It should be noted that in most cases, caring for the family and home will be considered to be of equal value as income earning. In each individual case, the final orders made by the Court will be based on the evidence presented by the parties and the judge’s opinion as to what they believe will eventuate in a just and equitable outcome.

 

“Full and Frank Disclosure Needed”

All details relating to assets, income and resources must be presented to the Court during a Hearing. If there is concern that a former partner will sell your property before a financial settlement has been finalized with the Court, Interim Orders can be sought.

 

Specific considerations in the granting of Spousal Maintenance

Under the Family Law Act 1975, the obligation to assist one’s spouse does not change because of separation or divorce. Spousal maintenance refers to the situation where one person pays to help financially support their husband or wife (or former husband or wife) in cases where they are unable to adequately support themselves.

 

Since spousal maintenance is not automatic, the Court will look to the need of the applicant and the respondent’s capacity to pay. Some considerations of the Court in the granting of Spousal Maintenance include:

  • The age and health of both parties;
  • Ability to work;
  • Income, property and financial resources;
  • Suitable standard of living;
  • Who the children (if any) live with; and
  • How the marriage has affected income earning capacity.

 

Spousal maintenance will not be available upon entering into a new de facto relationship or remarriage. It should be noted that de facto partners are now eligible to apply for Spousal Maintenance under the Family Law Act 1975, where the de facto relationship has broken down on or after 1 March 2009. Applications for spousal maintenance must be made within 12 months of the finalization of a divorce, or in other words, 12 months from the date of a “Decree Absolute” dissolving the marriage.

 

Financial Support for Children

Both parties are responsible for the maintenance or financial support of children resulting from the relationship. The quantum and method for support can be agreed upon by the parents, resulting in a more time and cost efficient alternative than Child Support Agencies and the Courts.

 

If your child was born after 1 October 1989 or separation occurred after that date, the Child Support Agency administers child support arrangements. If your child was born before 1 October 1989 and separation occurred before that date, the Family Court administers child support arrangements, and an Application for Maintenance will need to be completed at any registry of the Family Court.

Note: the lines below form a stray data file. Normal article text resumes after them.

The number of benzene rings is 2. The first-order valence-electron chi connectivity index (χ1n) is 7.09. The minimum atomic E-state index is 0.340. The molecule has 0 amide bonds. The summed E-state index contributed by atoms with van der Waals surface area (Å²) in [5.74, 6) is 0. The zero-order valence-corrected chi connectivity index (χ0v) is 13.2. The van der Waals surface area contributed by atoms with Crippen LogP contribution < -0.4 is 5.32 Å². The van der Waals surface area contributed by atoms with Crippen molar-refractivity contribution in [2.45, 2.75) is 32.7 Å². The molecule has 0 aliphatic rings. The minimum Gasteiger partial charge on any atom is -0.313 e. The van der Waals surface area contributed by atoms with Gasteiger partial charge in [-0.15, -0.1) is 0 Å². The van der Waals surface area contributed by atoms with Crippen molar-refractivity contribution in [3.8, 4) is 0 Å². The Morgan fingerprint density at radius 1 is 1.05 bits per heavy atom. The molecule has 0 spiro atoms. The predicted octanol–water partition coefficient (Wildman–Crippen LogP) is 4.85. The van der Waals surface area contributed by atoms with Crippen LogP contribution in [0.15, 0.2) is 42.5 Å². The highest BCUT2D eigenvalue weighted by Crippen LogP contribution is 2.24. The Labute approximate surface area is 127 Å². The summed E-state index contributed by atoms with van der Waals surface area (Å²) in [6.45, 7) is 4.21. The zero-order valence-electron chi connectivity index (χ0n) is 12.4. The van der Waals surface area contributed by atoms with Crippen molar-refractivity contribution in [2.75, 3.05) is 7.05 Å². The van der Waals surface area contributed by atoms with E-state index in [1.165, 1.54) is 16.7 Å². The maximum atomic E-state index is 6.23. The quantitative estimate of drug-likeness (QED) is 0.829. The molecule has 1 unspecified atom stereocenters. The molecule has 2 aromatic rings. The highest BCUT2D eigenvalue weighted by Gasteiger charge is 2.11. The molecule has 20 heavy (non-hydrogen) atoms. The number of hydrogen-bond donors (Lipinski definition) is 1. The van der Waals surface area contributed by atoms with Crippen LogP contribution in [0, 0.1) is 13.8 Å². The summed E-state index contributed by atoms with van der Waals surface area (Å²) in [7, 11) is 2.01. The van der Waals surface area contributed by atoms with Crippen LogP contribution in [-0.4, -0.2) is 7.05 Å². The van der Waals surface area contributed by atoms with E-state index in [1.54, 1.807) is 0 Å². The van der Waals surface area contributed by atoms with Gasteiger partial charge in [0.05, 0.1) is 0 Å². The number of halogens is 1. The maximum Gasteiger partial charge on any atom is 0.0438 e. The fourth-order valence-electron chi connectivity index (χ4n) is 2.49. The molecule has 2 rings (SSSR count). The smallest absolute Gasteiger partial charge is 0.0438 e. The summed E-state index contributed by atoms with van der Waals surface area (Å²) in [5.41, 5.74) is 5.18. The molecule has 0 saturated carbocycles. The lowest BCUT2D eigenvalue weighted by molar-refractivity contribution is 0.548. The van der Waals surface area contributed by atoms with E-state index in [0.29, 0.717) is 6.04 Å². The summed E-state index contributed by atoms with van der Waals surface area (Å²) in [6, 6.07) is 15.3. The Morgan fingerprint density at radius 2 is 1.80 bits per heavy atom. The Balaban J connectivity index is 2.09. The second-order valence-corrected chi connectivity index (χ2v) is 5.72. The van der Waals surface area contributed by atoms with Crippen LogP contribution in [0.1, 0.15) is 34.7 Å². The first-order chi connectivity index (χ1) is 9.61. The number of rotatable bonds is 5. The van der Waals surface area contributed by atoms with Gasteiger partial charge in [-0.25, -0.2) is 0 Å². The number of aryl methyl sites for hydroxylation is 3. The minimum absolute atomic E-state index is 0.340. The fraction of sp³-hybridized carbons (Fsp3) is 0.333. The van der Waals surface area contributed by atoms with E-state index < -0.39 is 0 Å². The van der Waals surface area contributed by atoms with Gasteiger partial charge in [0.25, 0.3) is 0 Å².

A Note on Superannuation

Prior to 28 December 2002, superannuation interest was not considered as property, and as such could not be split between separating or divorced parties. Under The Family Law Legislation Amendment (Superannuation) Act 2001, divorced or separated parties are able to make agreements about how superannuation interests that either party have, are to be split. Superannuation agreements can be made even if the party separated prior to the commencement of the new law in 2002, provided that financial settlement orders have not already been made.

 

It should be noted that as at 1 March 2009 de facto spouses are also now able to split superannuation interests.

 

Enforcement of Financial Orders

The Court does not automatically enforce its orders. Therefore, when a party has refused to obey a Family Court Order, an application must be made to the Court, detailing how the order has been infringed. The Court will then decide if an order is needed to enforce the original order.

 

Under Section 106A of the Family Law Act 1975, an officer of the Court may execute deeds or instruments on behalf of a former partner who has refused or neglected to sign a deed or instrument that provides for property to be sold or transferred or that deals with the issue of maintenance. If there is an order in favour of maintenance or financial settlement, and the former partner has not made payments, Enforcement Summons accompanied with a supporting Affidavit can be completed and lodged at any registry of the Family Court.

© Comasters September 2009.

 

Important: This is not advice. Clients should not act solely on the basis of the material contained in this paper. Our formal advice should be sought before acting on any aspect of the above information.